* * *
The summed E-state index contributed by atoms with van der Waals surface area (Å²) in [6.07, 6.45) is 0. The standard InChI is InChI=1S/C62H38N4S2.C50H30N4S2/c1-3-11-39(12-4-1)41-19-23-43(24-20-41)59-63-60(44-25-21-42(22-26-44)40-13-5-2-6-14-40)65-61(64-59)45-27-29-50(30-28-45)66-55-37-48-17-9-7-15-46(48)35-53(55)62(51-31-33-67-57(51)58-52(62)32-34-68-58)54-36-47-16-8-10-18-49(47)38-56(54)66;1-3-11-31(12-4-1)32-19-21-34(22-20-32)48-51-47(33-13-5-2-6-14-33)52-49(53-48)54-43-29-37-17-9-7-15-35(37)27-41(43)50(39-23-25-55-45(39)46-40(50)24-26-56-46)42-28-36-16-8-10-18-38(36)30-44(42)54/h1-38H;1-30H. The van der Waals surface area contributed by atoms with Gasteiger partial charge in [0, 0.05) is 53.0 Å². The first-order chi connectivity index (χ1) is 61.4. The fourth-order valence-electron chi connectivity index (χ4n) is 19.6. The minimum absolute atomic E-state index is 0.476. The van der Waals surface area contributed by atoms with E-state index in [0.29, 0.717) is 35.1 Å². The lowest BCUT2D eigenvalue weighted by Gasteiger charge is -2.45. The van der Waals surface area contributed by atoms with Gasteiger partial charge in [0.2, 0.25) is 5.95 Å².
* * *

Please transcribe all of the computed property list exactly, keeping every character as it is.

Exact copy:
The summed E-state index contributed by atoms with van der Waals surface area (Å²) in [6.07, 6.45) is 0. The standard InChI is InChI=1S/C62H38N4S2.C50H30N4S2/c1-3-11-39(12-4-1)41-19-23-43(24-20-41)59-63-60(44-25-21-42(22-26-44)40-13-5-2-6-14-40)65-61(64-59)45-27-29-50(30-28-45)66-55-37-48-17-9-7-15-46(48)35-53(55)62(51-31-33-67-57(51)58-52(62)32-34-68-58)54-36-47-16-8-10-18-49(47)38-56(54)66;1-3-11-31(12-4-1)32-19-21-34(22-20-32)48-51-47(33-13-5-2-6-14-33)52-49(53-48)54-43-29-37-17-9-7-15-35(37)27-41(43)50(39-23-25-55-45(39)46-40(50)24-26-56-46)42-28-36-16-8-10-18-38(36)30-44(42)54/h1-38H;1-30H. The van der Waals surface area contributed by atoms with Gasteiger partial charge in [0, 0.05) is 53.0 Å². The first-order chi connectivity index (χ1) is 61.4. The fourth-order valence-electron chi connectivity index (χ4n) is 19.6. The minimum absolute atomic E-state index is 0.476. The van der Waals surface area contributed by atoms with E-state index in [0.29, 0.717) is 35.1 Å². The lowest BCUT2D eigenvalue weighted by Gasteiger charge is -2.45. The van der Waals surface area contributed by atoms with Gasteiger partial charge in [0.2, 0.25) is 5.95 Å².